Copyright, Digital Humanities, and Global Geographies of Knowledge

panel / roundtable
  1. 1. Vika Zafrin

    Boston University, Brown University

  2. 2. Isabel Galina Russell

    Instituto de Investigaciones Bibliográficas - Universidad Nacional Autónoma de México (UNAM) (National Autonomous University of Mexico)

  3. 3. Alexander Gil

    Columbia University

  4. 4. Padmini Murray Ray

    Srishti School of Art, Design and Technology

Work text
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Copyright is controversial and murky. By any name, it refers to rights connected to original works. In some countries, emphasis is on the rights of authors or distributors of a work; in others, public good is given prominence. In most places it’s a combination of the two. Significant commercial and personal interests are involved, and the advent of the internet has redefined distribution; and so copyright laws are constantly changing. Although the notion of intellectual property exists in almost all countries its significance and actual implementation varies as does the degree to which the counter balancing rights of access to information are implemented and supported.

In digital humanities, copyright is implicated in multiple ways. As with all scholarship, book and article publishing is fraught with rights transfers embedded in publishing contracts, and subsequent publisher practices that often impede scholarly progress. Other copyright issues are unique to DH. Who holds copyright to what part of a collaborative, web-based project? What is the difference, and what are the intersections, between having, protecting, and exercising legal rights on one hand, and being given proper credit on the other?

We propose a DH2017 panel to discuss these issues, with an eye toward helping DH practitioners make better informed decisions regarding the new knowledge they create. More importantly, though, we aim to spur a community conversation about copyright as an area in which digital humanists have agency as knowledge producers, not just as consumers. The rapid worldwide expansion of digital humanities work demands that we begin to deal with the complex tangle of rights around digital humanities knowledge production before others do it for us.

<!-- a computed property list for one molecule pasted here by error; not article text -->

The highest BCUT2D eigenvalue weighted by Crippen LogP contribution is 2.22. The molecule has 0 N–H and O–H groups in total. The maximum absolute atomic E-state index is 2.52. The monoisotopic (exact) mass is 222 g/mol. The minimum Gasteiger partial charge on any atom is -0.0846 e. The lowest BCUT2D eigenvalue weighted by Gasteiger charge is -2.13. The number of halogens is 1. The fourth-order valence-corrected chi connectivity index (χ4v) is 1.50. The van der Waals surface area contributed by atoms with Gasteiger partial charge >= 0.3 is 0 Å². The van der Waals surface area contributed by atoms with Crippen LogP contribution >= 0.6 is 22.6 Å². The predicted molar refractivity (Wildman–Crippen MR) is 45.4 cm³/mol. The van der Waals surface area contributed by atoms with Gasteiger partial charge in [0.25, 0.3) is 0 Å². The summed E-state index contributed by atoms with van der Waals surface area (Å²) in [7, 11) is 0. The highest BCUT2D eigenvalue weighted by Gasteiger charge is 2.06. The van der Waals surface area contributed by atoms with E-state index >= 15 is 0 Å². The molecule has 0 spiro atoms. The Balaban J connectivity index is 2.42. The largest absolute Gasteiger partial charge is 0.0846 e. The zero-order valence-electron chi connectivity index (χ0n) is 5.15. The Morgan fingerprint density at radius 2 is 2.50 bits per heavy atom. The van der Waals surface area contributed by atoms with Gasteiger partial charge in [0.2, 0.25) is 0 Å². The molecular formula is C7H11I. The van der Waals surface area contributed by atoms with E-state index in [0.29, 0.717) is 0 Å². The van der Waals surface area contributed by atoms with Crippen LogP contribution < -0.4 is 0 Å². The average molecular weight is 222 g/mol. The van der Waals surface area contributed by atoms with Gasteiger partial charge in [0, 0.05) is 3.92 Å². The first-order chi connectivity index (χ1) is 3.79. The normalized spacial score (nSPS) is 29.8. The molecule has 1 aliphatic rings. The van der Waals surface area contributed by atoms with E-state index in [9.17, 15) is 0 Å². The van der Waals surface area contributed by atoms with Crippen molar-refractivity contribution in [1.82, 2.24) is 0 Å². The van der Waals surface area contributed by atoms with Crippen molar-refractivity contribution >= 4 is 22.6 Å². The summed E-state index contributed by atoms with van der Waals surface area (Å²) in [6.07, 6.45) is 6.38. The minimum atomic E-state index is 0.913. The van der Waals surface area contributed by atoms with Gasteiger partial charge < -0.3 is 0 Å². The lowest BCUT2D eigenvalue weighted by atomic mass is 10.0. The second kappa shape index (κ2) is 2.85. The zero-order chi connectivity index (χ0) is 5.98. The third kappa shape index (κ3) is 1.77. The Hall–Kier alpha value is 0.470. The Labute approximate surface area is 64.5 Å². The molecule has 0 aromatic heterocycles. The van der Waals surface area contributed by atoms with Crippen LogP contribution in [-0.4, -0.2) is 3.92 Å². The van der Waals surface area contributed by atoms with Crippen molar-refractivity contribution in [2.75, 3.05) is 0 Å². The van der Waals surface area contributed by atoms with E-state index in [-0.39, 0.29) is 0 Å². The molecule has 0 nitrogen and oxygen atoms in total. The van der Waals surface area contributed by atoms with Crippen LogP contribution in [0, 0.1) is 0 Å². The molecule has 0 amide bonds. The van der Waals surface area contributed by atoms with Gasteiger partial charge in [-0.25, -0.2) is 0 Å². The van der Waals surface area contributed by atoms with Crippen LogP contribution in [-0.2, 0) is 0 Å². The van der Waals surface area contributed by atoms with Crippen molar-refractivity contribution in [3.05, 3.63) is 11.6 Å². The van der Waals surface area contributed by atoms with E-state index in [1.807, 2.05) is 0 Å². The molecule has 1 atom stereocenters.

This conversation has not yet happened at the DH conference or in the field at large in a robust way. Copyright is mentioned usually as an issue around using third-party materials, an obstacle or a limitation for a particular project (Neuman, Greent, Unsworth 1997; Evenson 1999; Lord 1999; Ben-Porat, Reich, Behrendt 2002). We were unable to locate conference abstracts that addressed copyright and intellectual property issues for the new knowledge produced. Workshop-type events on DH and copyright tend also to take a more applied approach, on how third-party copyright affects the project. Two related conversations are taking place, though. One is about labor in academe at large and in DH in particular (Keralis, Burgess and Hamming, Anderson et al, Flanders); the other is about access to knowledge as a social justice issue—what access to scholarship means in terms of power distribution, perpetuating systemic inequalities in academe and outside it (Risam et al, Chenier, Faull et al). We think that our panel will contribute to this conversation. Considering questions of labor from the perspective of rights to knowledge produced potentially clarifies, and makes more expansive, our collective notion of where labor exists in a digital humanities project. And, thinking of the knowledge we produce in terms of rights we possess to it highlights our agency as individual contributors. This enables us to consider whether our individual and collective practice around author rights promotes or impedes our work’s overall contribution to society.

We envision this panel beginning with a 10-12 minute presentation from each panelist on the topics described below, followed by a discussion with the audience.

Isabel Galina Russell will speak on the long tradition of Open Access publishing in Latin America and discuss how this may have impacted the way in which DH resources are produced, disseminated and published in this region. She will draw on examples of DH projects in the region and analyse the copyright situation, as well as present the results of conversations with DH creators and their attitudes and experiences with copyright in relation to their work.

Alex Gil will address the intersection between shadow libraries, digital humanities, vendor databases and digital libraries. Departing from the research work of the Piracy Lab and the Group for Experimental Methods in the Humanities at Columbia University, Gil will argue that our burgeoning global, hybrid republic of letters is being shaped in specific ways by the relationship of specific sectors of society to intellectual property. In a sense, Gil argues, architectures of humanistic knowledge are being produced by these different sectors, where the end product may resemble each other, but in large part due to the work of intellectual property laws, the labor conditions and social impact are quite different. The talk will conclude with a series of proposals for future humanistic research in the burgeoning area of what Alan Liu calls "critical infrastructure studies."